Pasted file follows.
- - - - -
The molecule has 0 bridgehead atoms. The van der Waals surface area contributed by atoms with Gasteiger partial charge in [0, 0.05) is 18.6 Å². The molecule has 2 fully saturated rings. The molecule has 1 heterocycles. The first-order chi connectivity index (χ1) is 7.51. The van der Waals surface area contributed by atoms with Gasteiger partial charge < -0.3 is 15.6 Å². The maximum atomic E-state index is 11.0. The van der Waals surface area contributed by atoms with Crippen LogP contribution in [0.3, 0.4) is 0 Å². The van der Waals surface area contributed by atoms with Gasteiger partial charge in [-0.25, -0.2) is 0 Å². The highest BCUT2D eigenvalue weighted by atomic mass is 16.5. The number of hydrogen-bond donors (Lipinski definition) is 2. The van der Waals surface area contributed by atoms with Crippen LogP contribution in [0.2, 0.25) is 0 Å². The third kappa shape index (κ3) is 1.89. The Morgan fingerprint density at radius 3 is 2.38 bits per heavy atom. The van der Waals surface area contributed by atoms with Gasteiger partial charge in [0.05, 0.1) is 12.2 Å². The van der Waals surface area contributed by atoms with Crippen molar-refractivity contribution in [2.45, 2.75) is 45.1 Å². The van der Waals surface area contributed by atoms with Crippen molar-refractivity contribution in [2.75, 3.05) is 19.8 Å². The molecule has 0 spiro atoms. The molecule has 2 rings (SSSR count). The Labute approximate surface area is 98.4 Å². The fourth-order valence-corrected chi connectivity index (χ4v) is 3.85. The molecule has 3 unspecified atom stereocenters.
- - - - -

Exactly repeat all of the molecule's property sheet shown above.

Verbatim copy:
The molecule has 0 bridgehead atoms. The van der Waals surface area contributed by atoms with Gasteiger partial charge in [0, 0.05) is 18.6 Å². The molecule has 2 fully saturated rings. The molecule has 1 heterocycles. The first-order chi connectivity index (χ1) is 7.51. The van der Waals surface area contributed by atoms with Gasteiger partial charge < -0.3 is 15.6 Å². The maximum atomic E-state index is 11.0. The van der Waals surface area contributed by atoms with Crippen LogP contribution in [0.3, 0.4) is 0 Å². The van der Waals surface area contributed by atoms with Gasteiger partial charge in [-0.25, -0.2) is 0 Å². The highest BCUT2D eigenvalue weighted by atomic mass is 16.5. The number of hydrogen-bond donors (Lipinski definition) is 2. The van der Waals surface area contributed by atoms with Crippen LogP contribution in [0.2, 0.25) is 0 Å². The third kappa shape index (κ3) is 1.89. The Morgan fingerprint density at radius 3 is 2.38 bits per heavy atom. The van der Waals surface area contributed by atoms with Gasteiger partial charge in [0.05, 0.1) is 12.2 Å². The van der Waals surface area contributed by atoms with Crippen molar-refractivity contribution in [2.45, 2.75) is 45.1 Å². The van der Waals surface area contributed by atoms with Crippen molar-refractivity contribution in [2.75, 3.05) is 19.8 Å². The molecule has 0 spiro atoms. The molecule has 2 rings (SSSR count). The Labute approximate surface area is 98.4 Å². The fourth-order valence-corrected chi connectivity index (χ4v) is 3.85. The molecule has 3 unspecified atom stereocenters.